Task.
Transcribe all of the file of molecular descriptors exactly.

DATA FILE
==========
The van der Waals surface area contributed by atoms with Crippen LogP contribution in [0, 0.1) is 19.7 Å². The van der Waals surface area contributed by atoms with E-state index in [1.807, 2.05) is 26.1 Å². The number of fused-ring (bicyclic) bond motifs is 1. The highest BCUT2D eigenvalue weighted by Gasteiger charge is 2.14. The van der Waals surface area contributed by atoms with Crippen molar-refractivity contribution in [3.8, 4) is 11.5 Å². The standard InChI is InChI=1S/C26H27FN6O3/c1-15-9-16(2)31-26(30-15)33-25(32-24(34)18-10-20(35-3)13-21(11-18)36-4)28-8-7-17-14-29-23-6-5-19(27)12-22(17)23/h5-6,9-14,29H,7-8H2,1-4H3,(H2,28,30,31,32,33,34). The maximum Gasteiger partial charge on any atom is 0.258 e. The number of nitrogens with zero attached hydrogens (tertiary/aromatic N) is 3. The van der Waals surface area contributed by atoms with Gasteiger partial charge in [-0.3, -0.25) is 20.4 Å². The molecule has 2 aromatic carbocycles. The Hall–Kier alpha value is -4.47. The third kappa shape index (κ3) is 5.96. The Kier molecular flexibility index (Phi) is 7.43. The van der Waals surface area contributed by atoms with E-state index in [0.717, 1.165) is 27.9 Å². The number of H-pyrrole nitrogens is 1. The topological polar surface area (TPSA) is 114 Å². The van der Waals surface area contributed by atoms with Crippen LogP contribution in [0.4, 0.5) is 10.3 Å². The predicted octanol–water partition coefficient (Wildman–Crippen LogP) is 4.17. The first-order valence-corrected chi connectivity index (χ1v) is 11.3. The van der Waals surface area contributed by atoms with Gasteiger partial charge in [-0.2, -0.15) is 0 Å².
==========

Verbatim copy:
The van der Waals surface area contributed by atoms with Crippen LogP contribution in [0, 0.1) is 19.7 Å². The van der Waals surface area contributed by atoms with E-state index in [1.807, 2.05) is 26.1 Å². The number of fused-ring (bicyclic) bond motifs is 1. The highest BCUT2D eigenvalue weighted by Gasteiger charge is 2.14. The van der Waals surface area contributed by atoms with Crippen molar-refractivity contribution in [3.8, 4) is 11.5 Å². The standard InChI is InChI=1S/C26H27FN6O3/c1-15-9-16(2)31-26(30-15)33-25(32-24(34)18-10-20(35-3)13-21(11-18)36-4)28-8-7-17-14-29-23-6-5-19(27)12-22(17)23/h5-6,9-14,29H,7-8H2,1-4H3,(H2,28,30,31,32,33,34). The maximum Gasteiger partial charge on any atom is 0.258 e. The number of nitrogens with zero attached hydrogens (tertiary/aromatic N) is 3. The van der Waals surface area contributed by atoms with Gasteiger partial charge in [-0.3, -0.25) is 20.4 Å². The molecule has 2 aromatic carbocycles. The Hall–Kier alpha value is -4.47. The third kappa shape index (κ3) is 5.96. The Kier molecular flexibility index (Phi) is 7.43. The van der Waals surface area contributed by atoms with E-state index in [0.717, 1.165) is 27.9 Å². The number of H-pyrrole nitrogens is 1. The topological polar surface area (TPSA) is 114 Å². The van der Waals surface area contributed by atoms with Crippen LogP contribution in [0.4, 0.5) is 10.3 Å². The predicted octanol–water partition coefficient (Wildman–Crippen LogP) is 4.17. The first-order valence-corrected chi connectivity index (χ1v) is 11.3. The van der Waals surface area contributed by atoms with Gasteiger partial charge in [-0.2, -0.15) is 0 Å².